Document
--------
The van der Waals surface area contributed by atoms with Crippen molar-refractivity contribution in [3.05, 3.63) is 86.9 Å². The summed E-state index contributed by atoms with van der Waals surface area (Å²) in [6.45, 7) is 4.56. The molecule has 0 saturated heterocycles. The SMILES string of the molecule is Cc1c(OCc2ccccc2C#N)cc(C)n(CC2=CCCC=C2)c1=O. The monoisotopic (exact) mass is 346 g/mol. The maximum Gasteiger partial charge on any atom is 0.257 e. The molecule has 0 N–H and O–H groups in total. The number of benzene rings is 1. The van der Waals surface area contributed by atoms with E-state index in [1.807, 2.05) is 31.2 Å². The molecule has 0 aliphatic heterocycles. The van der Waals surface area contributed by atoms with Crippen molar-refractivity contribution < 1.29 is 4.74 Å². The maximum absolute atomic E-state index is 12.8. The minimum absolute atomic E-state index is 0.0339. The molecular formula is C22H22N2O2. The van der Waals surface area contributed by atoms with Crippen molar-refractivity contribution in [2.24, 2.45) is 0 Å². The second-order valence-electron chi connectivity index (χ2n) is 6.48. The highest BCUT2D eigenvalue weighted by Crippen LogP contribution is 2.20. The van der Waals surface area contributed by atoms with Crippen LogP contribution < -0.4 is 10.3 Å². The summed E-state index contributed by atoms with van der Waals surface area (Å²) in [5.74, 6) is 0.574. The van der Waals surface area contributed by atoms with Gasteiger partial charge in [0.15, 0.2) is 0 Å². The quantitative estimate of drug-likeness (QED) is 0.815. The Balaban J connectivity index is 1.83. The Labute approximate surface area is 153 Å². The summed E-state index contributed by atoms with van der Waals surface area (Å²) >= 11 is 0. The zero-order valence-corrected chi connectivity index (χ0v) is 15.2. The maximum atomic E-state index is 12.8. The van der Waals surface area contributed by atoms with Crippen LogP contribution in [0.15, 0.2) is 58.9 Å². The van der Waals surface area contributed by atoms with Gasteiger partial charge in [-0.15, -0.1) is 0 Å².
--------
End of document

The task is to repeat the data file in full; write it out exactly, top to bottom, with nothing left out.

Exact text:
The van der Waals surface area contributed by atoms with Crippen molar-refractivity contribution in [3.05, 3.63) is 86.9 Å². The summed E-state index contributed by atoms with van der Waals surface area (Å²) in [6.45, 7) is 4.56. The molecule has 0 saturated heterocycles. The SMILES string of the molecule is Cc1c(OCc2ccccc2C#N)cc(C)n(CC2=CCCC=C2)c1=O. The monoisotopic (exact) mass is 346 g/mol. The maximum Gasteiger partial charge on any atom is 0.257 e. The molecule has 0 N–H and O–H groups in total. The number of benzene rings is 1. The van der Waals surface area contributed by atoms with E-state index in [1.807, 2.05) is 31.2 Å². The molecule has 0 aliphatic heterocycles. The van der Waals surface area contributed by atoms with Crippen molar-refractivity contribution < 1.29 is 4.74 Å². The maximum absolute atomic E-state index is 12.8. The minimum absolute atomic E-state index is 0.0339. The molecular formula is C22H22N2O2. The van der Waals surface area contributed by atoms with Crippen molar-refractivity contribution in [2.24, 2.45) is 0 Å². The second-order valence-electron chi connectivity index (χ2n) is 6.48. The highest BCUT2D eigenvalue weighted by Crippen LogP contribution is 2.20. The van der Waals surface area contributed by atoms with Crippen LogP contribution < -0.4 is 10.3 Å². The summed E-state index contributed by atoms with van der Waals surface area (Å²) in [5.74, 6) is 0.574. The van der Waals surface area contributed by atoms with Gasteiger partial charge in [0.15, 0.2) is 0 Å². The quantitative estimate of drug-likeness (QED) is 0.815. The Balaban J connectivity index is 1.83. The Labute approximate surface area is 153 Å². The summed E-state index contributed by atoms with van der Waals surface area (Å²) >= 11 is 0. The zero-order valence-corrected chi connectivity index (χ0v) is 15.2. The maximum atomic E-state index is 12.8. The van der Waals surface area contributed by atoms with Crippen LogP contribution in [0.15, 0.2) is 58.9 Å². The van der Waals surface area contributed by atoms with Gasteiger partial charge in [-0.15, -0.1) is 0 Å².